The Mahakali Treaty, signed in February 1996 between India and Nepal, pertains to sharing water of a river by the same name. Now the Treaty is in force and is in the process of implementation, although there have been ups and downs in its implementation.
The Mahakali Treaty basically aims at an integrated development of water resources in the Mahakali River and has been finalized on the basis of equal partnership. The Mahakali originates in Nepal and forms the border between the two countries for a considerable distance. The scope of the Treaty covers the Sarada Barrage, the Tanakpur Barrage and the proposed Pancheswar project. From the Sarada Barrage, the Treaty gives Nepal 28.3 cumec (1000 cusec) of water in the wet season and 4.25 cumec (150 cusec) in the dry season. This quantity is to be supplied from the Tanakpur Barrage if the Sarada Barrage turns non-functional.
Further, the Treaty also directs that not less than 9.91 cumec (350 cusec) should flow downstream of the barrage to maintain and preserve the ecosystem of the river.
On Tanakpur, the Treaty reaffirmed the Nepalese sovereignty over the land (2.9 ha) needed for building the eastern afflux bund, as well as the 9 ha of pondage area. In lieu of the eastern afflux bund, the Treaty gave Nepal the right to 28.3 cumec (1,000 cusec) of water in the wet season and 8.5 cumec (300 cusec) in the dry season; and 70 million kilowatt-hours (kWh) of electricity (as against the earlier agreed figure of 20 million kWh).
When the Pancheswar Project comes into being and augments the availability of water in dry season at Tanakpur, Nepal would be provided with additional water and additional energy. Nepal will bear a portion of the cost of generation of incremental energy. The Pancheswar Project, which was to be located on the Indo-Nepal boundary and was to be a joint project. For this project, some general principles applicable to border rivers (an important one being “equal entitlement in the utilization of the waters of the Mahakali River without prejudice to their respective existing consumptive uses of the waters”) were laid down. These were further elaborated in a document exchanged by the two Prime Ministers. The detailed project report (DPR) was to be jointly prepared in six months; the energy, irrigation and flood control benefits to the two countries were to be assessed, and the capital cost shared accordingly; the power benefit was to be assessed on the basis of savings in costs as compared with the relevant alternatives available and so on. There was to be a bi-national Mahakali River Commission, guided by the principles of equality, mutual benefit and no harm to either party. There would also be a specific joint entity to develop, execute and operate the Pancheswar Project.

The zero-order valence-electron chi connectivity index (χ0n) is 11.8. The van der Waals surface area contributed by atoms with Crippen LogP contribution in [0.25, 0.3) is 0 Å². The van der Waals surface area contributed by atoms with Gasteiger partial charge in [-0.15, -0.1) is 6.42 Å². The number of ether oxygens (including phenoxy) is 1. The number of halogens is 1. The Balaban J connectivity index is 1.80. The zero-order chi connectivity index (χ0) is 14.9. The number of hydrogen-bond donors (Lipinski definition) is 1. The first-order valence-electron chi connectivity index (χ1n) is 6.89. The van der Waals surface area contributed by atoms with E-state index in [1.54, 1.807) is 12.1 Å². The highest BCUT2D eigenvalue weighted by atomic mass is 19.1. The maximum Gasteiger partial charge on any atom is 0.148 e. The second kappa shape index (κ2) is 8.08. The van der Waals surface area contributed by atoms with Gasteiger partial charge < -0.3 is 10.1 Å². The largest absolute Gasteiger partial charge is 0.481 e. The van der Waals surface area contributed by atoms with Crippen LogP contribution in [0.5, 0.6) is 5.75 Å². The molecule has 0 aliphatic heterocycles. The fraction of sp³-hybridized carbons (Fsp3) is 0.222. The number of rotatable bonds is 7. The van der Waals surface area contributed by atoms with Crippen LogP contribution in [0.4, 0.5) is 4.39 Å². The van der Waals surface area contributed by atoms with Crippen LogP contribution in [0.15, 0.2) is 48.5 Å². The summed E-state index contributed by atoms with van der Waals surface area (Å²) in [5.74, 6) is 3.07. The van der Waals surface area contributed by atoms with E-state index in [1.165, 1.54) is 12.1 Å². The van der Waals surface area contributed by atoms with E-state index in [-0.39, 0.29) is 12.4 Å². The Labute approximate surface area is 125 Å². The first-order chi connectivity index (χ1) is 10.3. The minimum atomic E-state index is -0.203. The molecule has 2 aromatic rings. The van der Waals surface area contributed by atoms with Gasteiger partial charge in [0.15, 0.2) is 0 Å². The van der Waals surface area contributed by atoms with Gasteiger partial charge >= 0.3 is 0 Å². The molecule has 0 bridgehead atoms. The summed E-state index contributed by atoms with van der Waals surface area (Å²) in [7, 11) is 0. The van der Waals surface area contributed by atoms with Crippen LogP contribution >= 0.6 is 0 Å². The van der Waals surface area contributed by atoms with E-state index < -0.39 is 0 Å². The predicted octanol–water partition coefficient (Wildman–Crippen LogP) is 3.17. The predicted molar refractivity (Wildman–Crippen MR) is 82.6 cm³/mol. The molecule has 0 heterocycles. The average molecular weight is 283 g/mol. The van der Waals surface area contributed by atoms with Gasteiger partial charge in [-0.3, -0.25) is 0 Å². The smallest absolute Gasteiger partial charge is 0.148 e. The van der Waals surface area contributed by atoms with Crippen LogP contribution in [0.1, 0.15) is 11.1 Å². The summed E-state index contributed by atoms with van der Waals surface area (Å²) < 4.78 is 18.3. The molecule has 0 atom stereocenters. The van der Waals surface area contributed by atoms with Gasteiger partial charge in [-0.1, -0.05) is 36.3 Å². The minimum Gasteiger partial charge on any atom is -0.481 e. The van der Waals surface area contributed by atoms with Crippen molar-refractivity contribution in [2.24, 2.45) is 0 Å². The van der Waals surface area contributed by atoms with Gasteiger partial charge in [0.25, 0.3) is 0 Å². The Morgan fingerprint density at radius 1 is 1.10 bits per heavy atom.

There were other provisions relating to the life of the Treaty (75 years), review after 10 years, arbitration in the event of disputes, etc.
Although, the Treaty is formally in operation but the progress in its implementation has been tardy. The DPR which was to have been prepared in six months got stalled partly because of certain technical differences.